Robertson, a Putney constituent and Susie Brown from
the UKBCC talked to Tony about the importance of Breast
Treatment Services lobbied Putney's MP Tony Colman this
week as part of the UK Breast Cancer Coalition (UKBCC)
Annual Fly - In.
Robertson, a member of UKBCC is a Radiographer at Queen
Mary's Hospital Roehampton and came to the Westminster
Fly-in to raise awareness of the need for Breast Cancer
Screening and the need for equal access for all patients,
male and female for Breast Treatment services.
is happening now?
Breast cancer is now the UK's most common cancer with over
400,000 women diagnosed with the disease each year. Early
detection and diagnosis are vital to improve a woman's chances
of surviving breast cancer and screening is one of the most
effective ways of ensuring this.
South-West Thames Mammography Services are doing a very good
job with Breast Screening, but it is important to raise awareness
further of this important service. In 2002, 40,000 people
were invited for screening in the South-West Thames area.
27,000 (67%) attended and 190 cancers were found in that number
(4.9 per 1000 people). The first screening also showed that
8.2 cases per 1000 people were benign cases. The NHS currently
provides breast screening every three years for all women
aged 50 - 64, carrying out some 1,500,000 million a year.
By 2004 the service will screen women up to the age of 70.
This is a potentially life saving service of which it is important
to raise awareness.
Colman MP for Putney has joined forces with the UK's leading
breast cancer charity, Breakthrough Breast Cancer and the
All- Party Parliamentary Group on Breast Cancer to urge all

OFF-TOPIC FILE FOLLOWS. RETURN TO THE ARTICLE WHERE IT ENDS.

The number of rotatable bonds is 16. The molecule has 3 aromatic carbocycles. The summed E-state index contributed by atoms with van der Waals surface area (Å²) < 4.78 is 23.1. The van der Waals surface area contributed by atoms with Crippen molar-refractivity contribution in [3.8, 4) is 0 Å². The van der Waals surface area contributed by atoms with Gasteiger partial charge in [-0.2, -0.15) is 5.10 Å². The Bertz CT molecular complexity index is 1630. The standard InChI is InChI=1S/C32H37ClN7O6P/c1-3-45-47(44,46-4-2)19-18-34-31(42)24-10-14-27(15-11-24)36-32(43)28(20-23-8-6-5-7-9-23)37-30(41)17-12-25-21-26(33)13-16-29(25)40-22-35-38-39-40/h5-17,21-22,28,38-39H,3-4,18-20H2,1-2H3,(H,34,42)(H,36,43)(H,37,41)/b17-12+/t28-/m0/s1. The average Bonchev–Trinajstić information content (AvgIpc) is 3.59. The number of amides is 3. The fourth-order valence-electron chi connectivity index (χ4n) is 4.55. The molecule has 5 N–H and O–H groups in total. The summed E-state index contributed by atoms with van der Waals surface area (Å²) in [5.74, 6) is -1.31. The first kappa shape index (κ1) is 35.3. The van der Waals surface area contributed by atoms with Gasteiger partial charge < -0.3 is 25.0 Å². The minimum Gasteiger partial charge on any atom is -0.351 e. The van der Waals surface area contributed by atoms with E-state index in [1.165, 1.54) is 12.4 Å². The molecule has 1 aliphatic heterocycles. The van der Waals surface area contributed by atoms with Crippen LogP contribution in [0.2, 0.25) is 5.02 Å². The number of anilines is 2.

women aged 50 and over in Putney to attend their breast -screening
appointments when invited.
9,500 cases of breast cancer are detected through screening
each year and almost half of these are too small to be felt
by hand. If it was not for screening, these cancers may not
have been detected until a much later stage.
biggest known risk factor in developing breast cancer is age,
with around 80 per cent of cases occurring in post-menopausal
women, aged 50 or over. But while routine screening invitations
are sent to all women aged between 50 and 64 every three years,
evidence suggests that not all women take advantage of this
potentially life-saving service.
may be many reasons why women do not attend their screening
appointments and the All-Party Group on Breast Cancer is calling
on the Government to conduct research to find out the possible
Colman MP for Putney says:
is a sobering thought that one in nine women in Putney will
develop breast cancer at some point in their lives. The good
news is that more women than ever are surviving breast cancer
and this in part is down the NHS Breast Screening Programme.
earlier breast cancer is detected the better your chances
of survival. The NHS Breast Screening Programme is a vital
and effective part of the UK's efforts to reduce the death
toll from this devastating disease but it is essential women
in Putney take advantage of this by attending when invited.'
is important to note that your risk of breast cancer does
not stop after the age of 65. Women over this age are entitled
to, and can request, a routine screening appointment every
three years, whether or not symptoms are apparent. Your GP
can arrange this for you.
Breast Cancer campaigned vigorously for the extension of the
screening programme which by 2004 will include women up to
the age of 70.
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